That’s right. Spencer is a climate sceptic so when his runs warmer than RSS I am happy because he would not slant it that way. The UAH trend is very small (said to be not statistically sitgnificant at 5% level – though I have not checked). I don’t think Moncton’s graph is very helpful, though as ammunition in the climate wars I suppose it is useful. I’m not a warrior. There are many difficult and interesting questions about the pause, but dead flat trends is not in my view one of them.

      • A C Osborn says:

        Try answering this about AGW then

        Euan, this is one to look at, the very basis of AGW apparently in error.

        • Euan Mearns says:

          AC – he could explain what G lam and f are and what the correct equation should be. This is one for Dave Rutledge and Clive to explain. Dave (who is Professor of electrical engineering at Cal Tech) has often said that in his experience any electrical system dominated by only positive feedbacks quickly goes to an extreme value and stays there.

    • Euan Mearns says:

      Perhaps 0.05˚C divergence. I might add that I am tiring of the large number of petty and inaccurate comments. Might just decide to delete them all. It is pollution!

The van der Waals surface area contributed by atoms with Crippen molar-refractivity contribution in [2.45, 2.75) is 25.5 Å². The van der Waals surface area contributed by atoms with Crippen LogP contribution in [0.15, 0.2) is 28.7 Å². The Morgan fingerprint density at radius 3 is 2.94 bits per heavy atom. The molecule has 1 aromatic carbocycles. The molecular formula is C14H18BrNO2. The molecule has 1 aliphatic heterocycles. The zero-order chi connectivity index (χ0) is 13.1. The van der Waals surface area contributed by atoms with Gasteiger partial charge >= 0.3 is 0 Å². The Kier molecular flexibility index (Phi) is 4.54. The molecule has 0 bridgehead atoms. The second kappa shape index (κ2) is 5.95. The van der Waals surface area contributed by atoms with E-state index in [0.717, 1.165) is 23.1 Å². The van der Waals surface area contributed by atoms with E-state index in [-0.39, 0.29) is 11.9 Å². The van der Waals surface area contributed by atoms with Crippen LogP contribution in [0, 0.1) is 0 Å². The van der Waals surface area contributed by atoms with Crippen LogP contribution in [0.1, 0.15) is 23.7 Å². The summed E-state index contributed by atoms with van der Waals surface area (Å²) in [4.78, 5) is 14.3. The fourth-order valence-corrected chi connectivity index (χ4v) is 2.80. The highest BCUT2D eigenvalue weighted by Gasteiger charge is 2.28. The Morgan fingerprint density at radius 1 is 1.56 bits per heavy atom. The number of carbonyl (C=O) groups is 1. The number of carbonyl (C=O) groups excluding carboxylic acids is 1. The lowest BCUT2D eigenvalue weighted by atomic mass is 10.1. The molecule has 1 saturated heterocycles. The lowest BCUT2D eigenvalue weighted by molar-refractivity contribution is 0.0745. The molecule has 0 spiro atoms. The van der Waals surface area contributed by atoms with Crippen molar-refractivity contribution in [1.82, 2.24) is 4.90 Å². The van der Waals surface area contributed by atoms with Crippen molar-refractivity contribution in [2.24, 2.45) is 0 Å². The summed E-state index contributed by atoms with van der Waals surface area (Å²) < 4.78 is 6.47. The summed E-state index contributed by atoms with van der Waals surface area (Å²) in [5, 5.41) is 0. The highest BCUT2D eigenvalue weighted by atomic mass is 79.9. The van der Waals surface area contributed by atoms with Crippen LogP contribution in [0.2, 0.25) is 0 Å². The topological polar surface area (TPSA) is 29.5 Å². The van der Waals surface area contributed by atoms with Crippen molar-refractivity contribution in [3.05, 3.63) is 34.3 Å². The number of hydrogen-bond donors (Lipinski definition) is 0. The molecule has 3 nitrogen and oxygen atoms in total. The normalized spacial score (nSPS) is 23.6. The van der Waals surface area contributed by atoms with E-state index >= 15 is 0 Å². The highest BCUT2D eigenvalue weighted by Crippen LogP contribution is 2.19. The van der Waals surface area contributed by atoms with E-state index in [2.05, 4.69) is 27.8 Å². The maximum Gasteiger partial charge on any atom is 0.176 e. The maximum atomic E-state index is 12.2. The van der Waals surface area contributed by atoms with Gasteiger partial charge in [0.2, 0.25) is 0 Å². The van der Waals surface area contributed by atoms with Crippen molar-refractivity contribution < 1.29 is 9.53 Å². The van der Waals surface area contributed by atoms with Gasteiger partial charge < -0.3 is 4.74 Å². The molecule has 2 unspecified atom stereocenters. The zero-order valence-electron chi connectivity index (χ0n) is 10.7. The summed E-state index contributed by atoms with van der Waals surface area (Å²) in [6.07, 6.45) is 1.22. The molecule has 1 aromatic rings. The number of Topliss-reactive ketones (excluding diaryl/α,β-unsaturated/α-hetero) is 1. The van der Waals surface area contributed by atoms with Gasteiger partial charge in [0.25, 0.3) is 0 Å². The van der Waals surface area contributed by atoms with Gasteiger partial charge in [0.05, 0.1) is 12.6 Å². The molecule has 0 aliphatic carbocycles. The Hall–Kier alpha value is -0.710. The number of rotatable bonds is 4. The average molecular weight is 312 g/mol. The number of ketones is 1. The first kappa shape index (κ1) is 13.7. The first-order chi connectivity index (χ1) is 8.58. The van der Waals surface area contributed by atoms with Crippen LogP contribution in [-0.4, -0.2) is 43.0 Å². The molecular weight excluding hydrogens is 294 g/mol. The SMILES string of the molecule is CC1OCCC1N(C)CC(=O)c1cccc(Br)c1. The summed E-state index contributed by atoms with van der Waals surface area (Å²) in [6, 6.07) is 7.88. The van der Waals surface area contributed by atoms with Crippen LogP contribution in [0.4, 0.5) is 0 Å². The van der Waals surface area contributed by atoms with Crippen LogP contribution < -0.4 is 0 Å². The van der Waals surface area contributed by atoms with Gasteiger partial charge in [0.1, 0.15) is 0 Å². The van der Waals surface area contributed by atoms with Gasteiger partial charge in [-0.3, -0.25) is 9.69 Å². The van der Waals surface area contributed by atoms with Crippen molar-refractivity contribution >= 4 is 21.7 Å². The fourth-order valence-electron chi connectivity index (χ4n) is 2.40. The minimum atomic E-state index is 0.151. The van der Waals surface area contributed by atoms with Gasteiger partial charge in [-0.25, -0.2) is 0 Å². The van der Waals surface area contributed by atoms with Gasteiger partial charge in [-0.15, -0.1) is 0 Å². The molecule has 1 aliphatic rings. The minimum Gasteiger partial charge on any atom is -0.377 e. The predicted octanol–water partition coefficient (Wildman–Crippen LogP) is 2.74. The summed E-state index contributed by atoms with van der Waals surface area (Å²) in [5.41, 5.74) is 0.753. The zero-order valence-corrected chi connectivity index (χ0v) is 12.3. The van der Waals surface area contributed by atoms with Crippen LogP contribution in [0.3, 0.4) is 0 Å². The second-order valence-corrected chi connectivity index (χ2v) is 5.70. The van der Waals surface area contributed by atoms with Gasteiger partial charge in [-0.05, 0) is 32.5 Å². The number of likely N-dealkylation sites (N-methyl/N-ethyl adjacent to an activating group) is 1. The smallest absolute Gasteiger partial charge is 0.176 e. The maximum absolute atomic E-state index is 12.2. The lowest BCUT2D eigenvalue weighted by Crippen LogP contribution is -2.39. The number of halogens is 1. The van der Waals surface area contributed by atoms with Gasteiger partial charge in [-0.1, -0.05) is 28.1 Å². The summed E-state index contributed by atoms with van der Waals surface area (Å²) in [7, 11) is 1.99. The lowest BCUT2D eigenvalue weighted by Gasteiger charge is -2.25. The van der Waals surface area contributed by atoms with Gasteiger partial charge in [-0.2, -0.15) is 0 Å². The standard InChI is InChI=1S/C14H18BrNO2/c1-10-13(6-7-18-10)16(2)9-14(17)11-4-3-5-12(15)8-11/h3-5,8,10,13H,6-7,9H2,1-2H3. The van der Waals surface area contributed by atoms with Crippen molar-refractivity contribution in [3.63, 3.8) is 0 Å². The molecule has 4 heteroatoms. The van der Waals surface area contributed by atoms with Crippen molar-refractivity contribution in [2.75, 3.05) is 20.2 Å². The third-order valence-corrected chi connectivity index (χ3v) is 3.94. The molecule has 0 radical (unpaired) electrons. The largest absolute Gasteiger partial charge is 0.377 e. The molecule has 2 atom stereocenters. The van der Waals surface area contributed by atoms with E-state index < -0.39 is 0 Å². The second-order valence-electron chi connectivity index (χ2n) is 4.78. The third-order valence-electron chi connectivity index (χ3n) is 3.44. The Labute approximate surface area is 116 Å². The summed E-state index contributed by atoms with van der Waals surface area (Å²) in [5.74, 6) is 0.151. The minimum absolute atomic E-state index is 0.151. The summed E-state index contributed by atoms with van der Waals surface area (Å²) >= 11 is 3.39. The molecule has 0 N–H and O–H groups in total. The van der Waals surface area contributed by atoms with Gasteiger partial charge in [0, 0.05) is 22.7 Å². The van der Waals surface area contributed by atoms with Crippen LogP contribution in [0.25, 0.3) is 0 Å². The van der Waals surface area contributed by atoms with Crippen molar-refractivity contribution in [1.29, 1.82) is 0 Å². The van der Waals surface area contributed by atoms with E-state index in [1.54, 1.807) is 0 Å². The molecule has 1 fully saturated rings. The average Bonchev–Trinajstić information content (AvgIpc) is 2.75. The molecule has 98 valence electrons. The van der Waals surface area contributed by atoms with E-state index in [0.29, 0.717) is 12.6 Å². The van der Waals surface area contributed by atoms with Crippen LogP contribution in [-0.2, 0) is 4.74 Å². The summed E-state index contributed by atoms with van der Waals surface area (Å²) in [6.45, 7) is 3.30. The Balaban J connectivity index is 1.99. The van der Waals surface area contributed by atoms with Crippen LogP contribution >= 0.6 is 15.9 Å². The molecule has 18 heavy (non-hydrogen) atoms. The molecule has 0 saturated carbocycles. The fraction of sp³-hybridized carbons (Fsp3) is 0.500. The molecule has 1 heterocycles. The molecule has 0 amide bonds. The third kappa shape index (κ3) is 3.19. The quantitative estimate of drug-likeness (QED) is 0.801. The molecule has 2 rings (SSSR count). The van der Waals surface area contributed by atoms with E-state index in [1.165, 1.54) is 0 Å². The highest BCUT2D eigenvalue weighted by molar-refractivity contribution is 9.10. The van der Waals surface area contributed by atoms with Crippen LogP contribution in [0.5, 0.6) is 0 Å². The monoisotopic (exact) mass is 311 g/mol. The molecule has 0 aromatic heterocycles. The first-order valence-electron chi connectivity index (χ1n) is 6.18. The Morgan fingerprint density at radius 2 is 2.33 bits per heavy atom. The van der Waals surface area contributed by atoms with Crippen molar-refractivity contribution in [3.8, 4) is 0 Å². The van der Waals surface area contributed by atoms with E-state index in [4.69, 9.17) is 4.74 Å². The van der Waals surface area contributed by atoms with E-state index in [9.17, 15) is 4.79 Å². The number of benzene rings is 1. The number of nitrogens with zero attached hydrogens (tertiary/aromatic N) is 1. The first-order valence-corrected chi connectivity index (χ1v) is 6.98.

14. William says:

    any electrical system dominated by only positive feedbacks quickly goes to an extreme value and stays there

    Euan, electrical circuits do “go to the rails” (the rails being the power supplies) when positive feedbacks dominate. Climate, unlike electronics, has a major stabilizing negative feedback in the T^4 of the Stefan–Boltzmann law. And climate feedbacks do not necessarily act over all temperature regimes, for example the positive feedback from melting ice disappears once the ice is gone. Comparing climate to electronics is perhaps not very useful.

    • Euan Mearns says:

      The comments seem to have got a bit jumbled. My comment was in response to AC. His link maintains that the feedback algorithm used in all climate models, first defined by Hansen, is based on feedback in electrical systems. Evaluating this claim and the paper by Monckton et al that the blog post links to is beyond my expertise. I need Dave R or Clive to provide guidance on this.

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  16. stewgreen says:

    Breaks the “too good/bad to be true” rule, with this “Which is interesting because Notre Dame didn’t use GDP in calculating the index values, meaning that we are looking at two independent variables:”
    – yes they provide a complex methodology document, but you really have to rule out that they didn’t just cheat.

    BS2 : “The Countries That’ll Survive Global Warming” BS title : you could put up the temp 5C in 50 years and the countries would still be there. High/different land is available in all or just across the border (Bangladesh) Even coral islands would grow higher as the coral matches the sea level.

    BS3 : The whole idea that there will ever be anything other than a tiny amount of warming is looking low based on extrapolation of current trends.. until fusion or large scale nuclear comes on line.

  17. stewgreen says:

    Yes comments are a bit jumbled
    Why did my post BS1, BS2, BS3 not appear atvthe bottom of the list ?